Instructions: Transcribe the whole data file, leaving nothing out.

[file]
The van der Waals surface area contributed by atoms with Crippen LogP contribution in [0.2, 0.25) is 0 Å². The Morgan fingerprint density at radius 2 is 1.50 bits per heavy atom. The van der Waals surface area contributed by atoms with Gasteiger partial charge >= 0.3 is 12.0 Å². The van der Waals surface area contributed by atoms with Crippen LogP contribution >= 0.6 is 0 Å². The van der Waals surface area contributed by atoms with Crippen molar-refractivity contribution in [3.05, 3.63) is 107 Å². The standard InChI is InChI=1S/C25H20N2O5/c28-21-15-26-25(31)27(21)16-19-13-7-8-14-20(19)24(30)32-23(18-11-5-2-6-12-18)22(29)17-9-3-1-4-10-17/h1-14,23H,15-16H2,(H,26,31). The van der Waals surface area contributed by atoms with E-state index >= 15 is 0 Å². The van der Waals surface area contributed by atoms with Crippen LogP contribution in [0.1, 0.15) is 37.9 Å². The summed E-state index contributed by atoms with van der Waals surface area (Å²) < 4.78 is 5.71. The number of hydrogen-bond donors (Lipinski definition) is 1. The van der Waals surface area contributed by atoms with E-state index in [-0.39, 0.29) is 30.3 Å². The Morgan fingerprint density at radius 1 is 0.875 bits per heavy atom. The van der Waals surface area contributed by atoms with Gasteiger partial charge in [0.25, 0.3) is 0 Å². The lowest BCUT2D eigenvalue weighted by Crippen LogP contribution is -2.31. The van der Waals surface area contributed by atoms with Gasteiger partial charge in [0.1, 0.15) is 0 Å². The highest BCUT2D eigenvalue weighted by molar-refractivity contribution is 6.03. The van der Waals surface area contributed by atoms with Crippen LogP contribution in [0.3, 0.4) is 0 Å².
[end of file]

The van der Waals surface area contributed by atoms with Crippen LogP contribution in [0.2, 0.25) is 0 Å². The Morgan fingerprint density at radius 2 is 1.50 bits per heavy atom. The van der Waals surface area contributed by atoms with Gasteiger partial charge >= 0.3 is 12.0 Å². The van der Waals surface area contributed by atoms with Crippen LogP contribution >= 0.6 is 0 Å². The van der Waals surface area contributed by atoms with Crippen molar-refractivity contribution in [3.05, 3.63) is 107 Å². The standard InChI is InChI=1S/C25H20N2O5/c28-21-15-26-25(31)27(21)16-19-13-7-8-14-20(19)24(30)32-23(18-11-5-2-6-12-18)22(29)17-9-3-1-4-10-17/h1-14,23H,15-16H2,(H,26,31). The van der Waals surface area contributed by atoms with E-state index >= 15 is 0 Å². The van der Waals surface area contributed by atoms with Crippen LogP contribution in [0.1, 0.15) is 37.9 Å². The summed E-state index contributed by atoms with van der Waals surface area (Å²) < 4.78 is 5.71. The number of hydrogen-bond donors (Lipinski definition) is 1. The van der Waals surface area contributed by atoms with E-state index in [-0.39, 0.29) is 30.3 Å². The Morgan fingerprint density at radius 1 is 0.875 bits per heavy atom. The van der Waals surface area contributed by atoms with Gasteiger partial charge in [0.25, 0.3) is 0 Å². The lowest BCUT2D eigenvalue weighted by Crippen LogP contribution is -2.31. The van der Waals surface area contributed by atoms with Gasteiger partial charge in [0.1, 0.15) is 0 Å². The highest BCUT2D eigenvalue weighted by molar-refractivity contribution is 6.03. The van der Waals surface area contributed by atoms with Crippen LogP contribution in [0.3, 0.4) is 0 Å².